Jim Rice: The Measure of a Man
Originally published in Horse Directory July, 2013
By Tom Gumbrecht
Jimmy Rice was my onetime trainer, and my friend. His bio states that he was the first junior rider in history to win twenty USET medals. He trained with the legendary Jack LeGoff and the USET in Gladstone, riding in such acclaimed venues as Madison
Philadelphia Spectrum, and Harrisburg, in a successful hunter/ jumper show
|Jim Rice in the prime of his show career.|
His training career was an illustrious one as well. Jim trained many winning horses and riders to the highest levels of competition, as well as being a respected horse show judge and the manager of the Hunters Isle and Winner’s Circle USEF- licensed horse show series.
Jim Rice was one who gave back to his sport, volunteering his time in local as well as national equestrian organizations. He received many honors, which included the 2011 Hampton Classic Horseman of the Year and the USHJA President’s Distinguished Service Award the same year. He was an accomplished professional.
But that’s not the man I knew.
In 1999 I was a fledgling adult student who had been forced to leave his comfort zone. I had begun riding at my first barn (a stable around the corner from Red Barn) a year earlier, and had become acclimated to the trainer, the horses and the other riders there. After my first year, the farm was sold; trainer, riders and horses all went their
separate ways and I thought my “equestrian” life was over. Then I met Jim Rice.
|A tough man who lived by a|
code of kindness
The first thing I noticed about Jim was that I was getting something I wasn’t used to, as a rank beginner, getting from trainers: respect. Jim didn’t feel the need to focus on or point out my myriad shortcomings as a rider. Instead, he searched for the positive and used that as a base from which to proceed. I was not at all accomplished, and frequently not even coordinated. I had, though, developed a secure enough seat that I could stay with a fresh horse, and I had found within myself a love of horses that carried me through many of the frustrations that an older rider faces. Lastly, I was dedicated. I always suited up, and I always showed up, no matter what. That was the sum total of my qualities as a horseman.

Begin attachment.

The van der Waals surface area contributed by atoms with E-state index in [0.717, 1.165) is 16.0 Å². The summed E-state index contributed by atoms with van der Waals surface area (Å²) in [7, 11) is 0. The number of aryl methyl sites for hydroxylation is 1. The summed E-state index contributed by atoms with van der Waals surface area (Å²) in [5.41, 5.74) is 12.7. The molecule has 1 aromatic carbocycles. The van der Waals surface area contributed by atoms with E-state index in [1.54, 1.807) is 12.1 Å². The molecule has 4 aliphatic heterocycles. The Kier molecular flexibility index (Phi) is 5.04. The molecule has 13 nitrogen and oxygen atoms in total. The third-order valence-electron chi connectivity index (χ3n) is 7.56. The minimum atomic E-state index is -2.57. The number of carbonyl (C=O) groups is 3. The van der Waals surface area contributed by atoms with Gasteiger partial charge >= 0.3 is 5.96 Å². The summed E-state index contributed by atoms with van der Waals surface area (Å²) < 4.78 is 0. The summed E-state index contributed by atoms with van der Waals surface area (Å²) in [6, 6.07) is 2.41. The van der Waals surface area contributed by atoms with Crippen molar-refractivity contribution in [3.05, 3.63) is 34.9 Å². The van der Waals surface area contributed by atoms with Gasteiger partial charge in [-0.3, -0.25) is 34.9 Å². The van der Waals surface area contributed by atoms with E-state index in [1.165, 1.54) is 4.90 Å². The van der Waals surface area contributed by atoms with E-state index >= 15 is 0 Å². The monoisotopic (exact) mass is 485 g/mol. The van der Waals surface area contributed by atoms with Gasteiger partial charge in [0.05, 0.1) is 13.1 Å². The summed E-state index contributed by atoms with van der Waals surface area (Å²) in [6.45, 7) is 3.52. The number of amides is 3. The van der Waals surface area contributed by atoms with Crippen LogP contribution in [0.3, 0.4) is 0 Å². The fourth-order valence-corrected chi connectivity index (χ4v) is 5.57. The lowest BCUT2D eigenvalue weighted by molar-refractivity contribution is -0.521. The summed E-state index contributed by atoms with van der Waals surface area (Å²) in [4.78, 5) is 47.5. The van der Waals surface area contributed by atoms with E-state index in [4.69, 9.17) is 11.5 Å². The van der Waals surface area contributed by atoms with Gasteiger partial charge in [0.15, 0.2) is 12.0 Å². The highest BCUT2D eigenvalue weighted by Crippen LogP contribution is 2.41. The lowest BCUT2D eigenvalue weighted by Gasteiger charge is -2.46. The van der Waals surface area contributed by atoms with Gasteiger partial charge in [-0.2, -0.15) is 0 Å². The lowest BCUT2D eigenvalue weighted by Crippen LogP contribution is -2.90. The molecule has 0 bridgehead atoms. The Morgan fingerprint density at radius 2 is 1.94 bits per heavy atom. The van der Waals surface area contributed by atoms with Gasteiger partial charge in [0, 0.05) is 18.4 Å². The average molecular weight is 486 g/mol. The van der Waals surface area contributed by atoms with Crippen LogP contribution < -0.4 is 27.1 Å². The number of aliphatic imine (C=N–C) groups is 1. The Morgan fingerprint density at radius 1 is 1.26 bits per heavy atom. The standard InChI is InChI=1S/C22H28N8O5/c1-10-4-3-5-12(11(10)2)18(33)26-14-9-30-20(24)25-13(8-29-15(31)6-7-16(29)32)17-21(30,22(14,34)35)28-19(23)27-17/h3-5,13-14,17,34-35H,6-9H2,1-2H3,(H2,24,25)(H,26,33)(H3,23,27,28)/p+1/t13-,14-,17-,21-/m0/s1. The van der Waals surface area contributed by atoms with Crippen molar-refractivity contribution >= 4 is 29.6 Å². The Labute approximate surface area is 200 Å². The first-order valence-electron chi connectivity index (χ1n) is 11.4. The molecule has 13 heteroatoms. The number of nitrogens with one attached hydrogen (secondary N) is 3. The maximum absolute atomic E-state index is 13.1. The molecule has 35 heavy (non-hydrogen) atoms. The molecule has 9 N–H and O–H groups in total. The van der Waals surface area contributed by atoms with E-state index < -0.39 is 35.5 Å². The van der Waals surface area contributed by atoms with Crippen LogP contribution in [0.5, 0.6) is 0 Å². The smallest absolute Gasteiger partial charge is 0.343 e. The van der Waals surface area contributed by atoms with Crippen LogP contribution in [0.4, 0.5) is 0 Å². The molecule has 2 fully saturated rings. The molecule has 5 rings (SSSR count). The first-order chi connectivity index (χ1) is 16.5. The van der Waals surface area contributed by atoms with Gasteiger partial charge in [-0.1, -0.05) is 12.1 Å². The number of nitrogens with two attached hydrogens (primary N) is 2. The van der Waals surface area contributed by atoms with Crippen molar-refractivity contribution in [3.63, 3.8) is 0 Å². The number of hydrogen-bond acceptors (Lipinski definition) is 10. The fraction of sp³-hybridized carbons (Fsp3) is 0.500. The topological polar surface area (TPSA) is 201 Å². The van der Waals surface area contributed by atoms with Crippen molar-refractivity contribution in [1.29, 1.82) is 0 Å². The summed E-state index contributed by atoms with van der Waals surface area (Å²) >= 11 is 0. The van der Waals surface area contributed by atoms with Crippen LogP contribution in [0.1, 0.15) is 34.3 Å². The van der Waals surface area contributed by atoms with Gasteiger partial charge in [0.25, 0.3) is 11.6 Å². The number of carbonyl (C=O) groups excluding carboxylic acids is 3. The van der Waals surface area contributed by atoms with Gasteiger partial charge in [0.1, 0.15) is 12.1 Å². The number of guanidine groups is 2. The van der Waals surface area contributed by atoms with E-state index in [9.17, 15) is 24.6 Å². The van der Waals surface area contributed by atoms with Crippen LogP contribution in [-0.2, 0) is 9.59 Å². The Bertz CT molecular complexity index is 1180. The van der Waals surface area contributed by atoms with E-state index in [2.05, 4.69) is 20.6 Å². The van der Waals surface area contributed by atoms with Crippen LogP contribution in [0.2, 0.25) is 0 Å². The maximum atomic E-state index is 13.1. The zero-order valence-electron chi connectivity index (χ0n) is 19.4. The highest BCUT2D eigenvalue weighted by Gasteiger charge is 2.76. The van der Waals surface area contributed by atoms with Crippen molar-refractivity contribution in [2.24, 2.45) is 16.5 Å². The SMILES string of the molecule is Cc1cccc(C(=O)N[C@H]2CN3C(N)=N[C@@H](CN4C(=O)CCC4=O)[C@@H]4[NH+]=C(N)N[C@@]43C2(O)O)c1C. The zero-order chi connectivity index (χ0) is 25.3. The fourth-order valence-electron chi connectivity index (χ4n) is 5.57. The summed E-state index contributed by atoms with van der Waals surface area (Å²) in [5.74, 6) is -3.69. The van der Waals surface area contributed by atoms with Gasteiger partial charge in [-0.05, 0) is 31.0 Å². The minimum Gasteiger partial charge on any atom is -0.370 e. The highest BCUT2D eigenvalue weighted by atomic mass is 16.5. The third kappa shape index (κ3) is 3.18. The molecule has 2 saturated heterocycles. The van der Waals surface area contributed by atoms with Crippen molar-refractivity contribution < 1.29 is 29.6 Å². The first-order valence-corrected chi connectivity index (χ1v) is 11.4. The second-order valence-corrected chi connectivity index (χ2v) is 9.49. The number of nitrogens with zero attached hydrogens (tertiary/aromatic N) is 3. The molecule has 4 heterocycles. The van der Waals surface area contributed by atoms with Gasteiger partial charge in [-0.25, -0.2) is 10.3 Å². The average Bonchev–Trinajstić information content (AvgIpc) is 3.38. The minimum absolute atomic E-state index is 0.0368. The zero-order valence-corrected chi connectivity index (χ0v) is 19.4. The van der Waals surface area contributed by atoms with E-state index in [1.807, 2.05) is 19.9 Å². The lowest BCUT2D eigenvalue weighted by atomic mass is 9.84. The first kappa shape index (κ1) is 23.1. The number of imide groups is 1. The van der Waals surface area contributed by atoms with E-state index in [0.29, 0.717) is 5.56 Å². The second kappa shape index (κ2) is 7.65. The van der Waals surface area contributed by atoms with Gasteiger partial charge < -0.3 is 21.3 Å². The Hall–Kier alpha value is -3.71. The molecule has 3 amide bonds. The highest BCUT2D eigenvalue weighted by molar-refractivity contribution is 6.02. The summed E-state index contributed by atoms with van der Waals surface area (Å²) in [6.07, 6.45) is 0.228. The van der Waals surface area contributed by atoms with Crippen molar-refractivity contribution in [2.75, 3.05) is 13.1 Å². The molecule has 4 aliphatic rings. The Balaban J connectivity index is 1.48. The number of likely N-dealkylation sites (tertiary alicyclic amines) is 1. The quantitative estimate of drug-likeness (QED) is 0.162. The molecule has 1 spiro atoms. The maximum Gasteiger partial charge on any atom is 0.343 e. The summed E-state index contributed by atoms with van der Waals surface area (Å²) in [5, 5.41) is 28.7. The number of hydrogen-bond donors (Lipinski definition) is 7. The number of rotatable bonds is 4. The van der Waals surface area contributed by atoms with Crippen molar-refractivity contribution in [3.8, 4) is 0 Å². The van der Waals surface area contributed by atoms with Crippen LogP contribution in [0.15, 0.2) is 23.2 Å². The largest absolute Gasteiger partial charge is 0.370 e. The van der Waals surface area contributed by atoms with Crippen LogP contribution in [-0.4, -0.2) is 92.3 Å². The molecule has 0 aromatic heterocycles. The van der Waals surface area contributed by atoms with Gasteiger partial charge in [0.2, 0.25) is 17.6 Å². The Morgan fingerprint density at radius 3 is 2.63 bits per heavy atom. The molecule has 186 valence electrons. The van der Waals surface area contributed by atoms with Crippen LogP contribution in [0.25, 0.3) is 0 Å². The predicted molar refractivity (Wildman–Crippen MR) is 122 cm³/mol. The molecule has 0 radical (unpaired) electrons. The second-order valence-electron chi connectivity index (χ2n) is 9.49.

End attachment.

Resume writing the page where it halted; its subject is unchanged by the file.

For Jim, that was enough. Wherever I was in my training level was fine; we worked from there, upward. Jim inherently realized that an adult rider faces different challenges, one of which is ego. Many adult riding students have positions with a high level of expertise outside the riding arena. In learning horsemanship, we have to begin by being bad at what we do, and that can be tough on the ego. Jim knew that, and his own ego was small enough that he never felt the need to make himself appear better by demeaning his student. I was an inexperienced, overweight, sometimes fearful rider with two left feet. All I wanted to do was ride horses, and perhaps one day jump one over a crossrail. That was my goal.
Jimmy combated my frustration with his kindness. He gave me respect I hadn’t earned, and instilled in me a confidence I didn’t deserve. He got me over that crossrail, and then a vertical, and eventually a whole jumper course. More importantly, he set the standard by which I would judge all future trainers.
Some years later, when I had my own barn and had done a long stint as a horse show
dad, I started training again
with young trainer Laura Ruben who had adopted, perhaps unconsciously, many of
Jim’s training methods and way of being. One of my most treasured moments as a
horseman was when we competed at Hunter’s Isle one Sunday, and we managed to
get around just a little quicker than the others in the jumper ring. We were
handed a ribbon and it was blue. Jimmy happened to be at his frequent post
outside the show secretary’s office, and caught a glimpse. He stopped his busy
horse show manager’s activity for just a moment and looked right at me. His
eyes lit up and a smile cracked; he said nothing because he didn’t have to. His
eyes said it all.
|Laura Ruben guides CarynEve Murray down the road|
Jim Rice paved with the perfect balance of
toughness and kindness.
Laura’s reflections on Jim’s passing:
“As I was on my way to mourn the loss of one of the best people I ever had the privilege of knowing, I kept replaying how we met in my head. We had just moved to Red Barn and I was extremely intimidated by the big, quiet man that sat on the same spot on the fence and drank Diet Coke no matter of the time, with his adorable dog beside him. It took a week or so and I finally decided he wasn't so intimidating after all and shortly after I realized that this man was someone who would impact me for life. From Roxy sitting to job references, JR (as I always called him) taught me what it really meant to be kind for no reason other than to be kind, respect, to work for what you want, and how to handle those who cannot communicate with words. He always told me "to toughen up" and he lived out those very words until the end. JR you will continue to shine through all the lives that you have truly touched and we are all incredibly blessed to have had you as a part of our lives.”
|A proud moment for the author:|
Winning our first blue at Hunters Isle with Jim Rice
smiling his approval.
On the afternoon of the day that Jimmy Rice was laid to rest, a friend and fellow adult student was taking a guest lesson at our barn with Laura. The lesson proved to be a challenging one, taking her just outside of her comfort zone. With just the perfect blend of toughness and kindness, horse and rider were coached into sailing over the barriers, both the physical ones as well as the sometimes tougher mental ones. It was a “light bulb” experience for the rider, and that was all the evidence I needed to be aware that Jimmy Rice lives on through his influence on the lives he had touched.
JR, your kindness is truly immortal.
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